An arrangement that some lawyers have employed in the past is obtaining the clients’ advance consent to accept the majority’s decision on whether to accept the terms of the aggregate settlement. Such an approach, however, is impermissible. The lawyer has a duty to all the clients. To the extent that one or more clients disagree with the terms of the aggregate settlement, the settlement cannot proceed. Under Rule 1.2(a), a lawyer “shall abide by a client’s decision whether to accept an offer of settlement of a matter. In a criminal case, the lawyer shall abide by the client’s decision, after consultation with the lawyer, as to a plea to be entered.” See also D.C. Bar Legal Ethics Opinion 289 (“[Rule 1.2(a)] is designed to preserve the client’s right to accept or reject a settlement offer, and it requires that a client be able to exercise his or her judgment at the time the offer is communicated . . . [A] client’s right to accept or reject a settlement offer is absolute. . .”).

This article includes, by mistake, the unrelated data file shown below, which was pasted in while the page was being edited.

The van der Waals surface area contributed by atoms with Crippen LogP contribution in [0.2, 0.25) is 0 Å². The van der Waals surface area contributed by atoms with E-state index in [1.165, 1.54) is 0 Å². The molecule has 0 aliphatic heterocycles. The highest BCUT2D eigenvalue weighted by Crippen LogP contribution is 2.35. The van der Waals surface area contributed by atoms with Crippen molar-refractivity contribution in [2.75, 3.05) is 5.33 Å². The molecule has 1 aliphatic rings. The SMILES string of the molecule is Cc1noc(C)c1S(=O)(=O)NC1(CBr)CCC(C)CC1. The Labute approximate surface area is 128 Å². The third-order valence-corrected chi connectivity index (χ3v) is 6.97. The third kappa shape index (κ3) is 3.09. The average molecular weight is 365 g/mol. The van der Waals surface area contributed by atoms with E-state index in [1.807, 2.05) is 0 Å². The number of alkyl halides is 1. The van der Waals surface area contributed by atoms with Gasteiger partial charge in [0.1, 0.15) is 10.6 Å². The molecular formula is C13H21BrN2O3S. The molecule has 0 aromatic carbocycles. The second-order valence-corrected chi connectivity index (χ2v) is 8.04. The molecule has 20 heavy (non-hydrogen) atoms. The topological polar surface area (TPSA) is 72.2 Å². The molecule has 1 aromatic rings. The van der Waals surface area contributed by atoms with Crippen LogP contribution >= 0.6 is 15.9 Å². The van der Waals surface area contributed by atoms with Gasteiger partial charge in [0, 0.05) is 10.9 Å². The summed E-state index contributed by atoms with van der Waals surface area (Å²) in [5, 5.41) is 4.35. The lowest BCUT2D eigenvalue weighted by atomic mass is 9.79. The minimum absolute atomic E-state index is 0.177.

Accordingly, it is ultimately each client’s decision, not a decision for a majority of clients in a multiple representation, whether to accept or reject a settlement. Indeed, many courts have determined that “majority rule” arrangements violate Rule 1.8(f) or its equivalent. See, e.g., The Tax Authority, Inc. v. Jackson Hewitt, Inc., 898 A/2d 512. 522 (N.J. 2006); Knisley v. City of Jacksonville, 147 Ill. App. 3d 116, 121 (1986) (“[T]he arrangement presented allowing the majority to govern the rights of the minority is violative of the basic tenets of the attorney-client relationship in that it delegates to the attorney powers which allow him to act not only contrary to the wishes of his client, but to act in a manner disloyal to his client and to his client’s interests.”); Hayes v. Eagle-Picher Industries, Inc., 513 F.2d 892, 894-95 (10th Cir. 1975).